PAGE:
After a pleasant bus ride, the Middle School students strode into the red-brick building and excitedly took their seats in a bright classroom, part of Cold Spring Harbor Laboratory’s DNA Learning Center in picturesque Huntington, Long Island. The human skulls on each table gave a hint to the fascinating exploration awaiting this section of Class 6, taught by Suzanne Zekonis (the other half attended during a previous visit).
Dr. Lindsay Barone, their instructor for the day, began by discussing the trajectory of evolution, with an emphasis on the traits distinguishing humans from other species. The students learned about evolutionary relationships and worked together to construct a “phylogenetic tree,” similar to a family tree, that illustrates the connections among various organisms.
For the purpose of the first exercise, Dr. Barone selected six increasingly sophisticated species to analyze – fish, frog, crocodile, platypus, kangaroo and elephant. She asked the students to consider five different traits – four legs, amniotic egg, hair, mammary gland and live birth, and whether the trait was modern (M) or archaic (A) – in thinking of these organisms.
One by one, Dr. Barone called out each species, prompting the students with questions such as “Do fish lay eggs?,” “Do frogs have four legs?” and “Which animals give birth to live babies and nurse their young?” Soon the chart projected on the screen, and the students’ accompanying worksheets, filled up with “A’s” and “M’s,” based on the their keen observations.
Archaic (or A) indicates an older species, one more closely related to its ancient ancestors, Dr. Barone explained, while modern organisms (or M) represent those further removed. The students took careful notes and seemed to delight in this thought-provoking activity.
“Let’s move on to primates!” Dr. Barone announced, transitioning to the next area of study. “Who can tell me the scientific name for humans?”
“Homo sapiens” one student answered.
“Yes, and we are all part of the animal kingdom,” she said, adding that humans are anthropoids, part of the primate order. The students learned that humans, great apes (gorillas, orangutans and chimpanzees) and lesser apes (gibbons) are all anthropoids because they share characteristics such as opposable thumbs, fingernails and the ability to grasp objects.
“But why can’t we grasp things with our feet?” Dr. Barone asked, a trait the other two primate groups possess.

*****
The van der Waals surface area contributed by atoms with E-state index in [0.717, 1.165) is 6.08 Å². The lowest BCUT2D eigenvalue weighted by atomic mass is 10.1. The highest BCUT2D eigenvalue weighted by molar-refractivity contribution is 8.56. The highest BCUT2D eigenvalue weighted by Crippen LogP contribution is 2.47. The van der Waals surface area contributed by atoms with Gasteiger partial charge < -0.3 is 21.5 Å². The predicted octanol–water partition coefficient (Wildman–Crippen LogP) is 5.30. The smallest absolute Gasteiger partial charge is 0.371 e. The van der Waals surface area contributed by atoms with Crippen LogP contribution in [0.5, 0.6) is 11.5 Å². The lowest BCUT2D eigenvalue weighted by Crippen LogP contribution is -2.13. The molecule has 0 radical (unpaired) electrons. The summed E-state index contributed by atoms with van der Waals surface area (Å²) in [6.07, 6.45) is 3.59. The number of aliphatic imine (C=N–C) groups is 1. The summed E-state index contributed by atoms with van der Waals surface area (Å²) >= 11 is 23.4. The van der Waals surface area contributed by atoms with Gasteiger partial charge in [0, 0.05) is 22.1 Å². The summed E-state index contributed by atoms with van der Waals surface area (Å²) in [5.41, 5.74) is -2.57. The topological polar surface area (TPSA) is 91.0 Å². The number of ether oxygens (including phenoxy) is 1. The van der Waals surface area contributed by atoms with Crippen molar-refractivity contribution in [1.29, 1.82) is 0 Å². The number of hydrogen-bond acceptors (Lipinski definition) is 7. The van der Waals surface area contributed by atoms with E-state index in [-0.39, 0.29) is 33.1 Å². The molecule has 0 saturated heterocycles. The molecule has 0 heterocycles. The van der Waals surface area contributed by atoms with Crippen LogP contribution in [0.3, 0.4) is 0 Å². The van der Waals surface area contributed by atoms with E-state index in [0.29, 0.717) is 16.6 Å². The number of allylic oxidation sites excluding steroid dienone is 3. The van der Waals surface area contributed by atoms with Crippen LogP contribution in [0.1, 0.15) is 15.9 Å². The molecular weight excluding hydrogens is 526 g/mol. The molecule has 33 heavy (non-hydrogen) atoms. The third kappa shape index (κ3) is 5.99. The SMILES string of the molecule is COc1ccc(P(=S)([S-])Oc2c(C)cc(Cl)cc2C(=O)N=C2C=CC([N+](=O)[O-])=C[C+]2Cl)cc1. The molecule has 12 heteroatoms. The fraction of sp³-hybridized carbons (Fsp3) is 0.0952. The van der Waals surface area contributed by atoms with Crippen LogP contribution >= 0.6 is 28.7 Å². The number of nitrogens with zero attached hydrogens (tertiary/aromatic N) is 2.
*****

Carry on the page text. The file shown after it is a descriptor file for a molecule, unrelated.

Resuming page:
The students mulled this question over for a moment. “Because we don’t need to climb trees,” one offered.
Another added, “Because we walk with our feet.”
“This represented a big evolutionary change,” their teacher emphasized, resulting in homo sapiens gaining the ability to walk upright while losing the ability to grasp with their big toes, which other primates are still able to do.
Before embarking on the second hands-on exercise of the visit, the students asked a multitude of questions about human evolution, touching on topics like the growth of body hair, the shape of noses and the size of teeth. The classroom buzzed with excitement. Finally, the time arrived to focus on the skulls sitting in front of them.
Using the “archaic” and “modern” criteria again, the students – working in groups of four – circulated to examine each of the nine skull specimens. Specifically, they were looking for characteristics such as the shape of the jaw, whether the top of the head was smooth or pointed and if the forehead was high and straight across or curved. Collaborating, they held up each skull and studied it intently. When they agreed on a designation, they wrote either “A” or “M” or their worksheet.
The class came together to review their answers. “I think number 4 is modern,” one student exclaimed. When Dr. Barone agreed, her group, and many others, erupted in cheers. When another group gave an incorrect response, she kindly reminded them how challenging this process can be, especially for beginners. “That one is really tricky!” she said.
After taking a break for lunch, which many enjoyed at picnic tables on the Center’s sunny lawn, the students tried their hands at creating their own phylogenetic trees. Using large sheets of paper, colorful markers and stickers depicting the nine skulls, they worked in the classroom then moved to the museum area to gain more information from the beautifully presented “Ancient Ancestors” exhibition.
In the early afternoon, these Class 6 students collected their notebooks and papers and boarded the bus for the journey back to Chapin, invigorated by a deeper understanding of where we came from and our unique place in evolution’s never-ending story.
Browse photos from the trip below: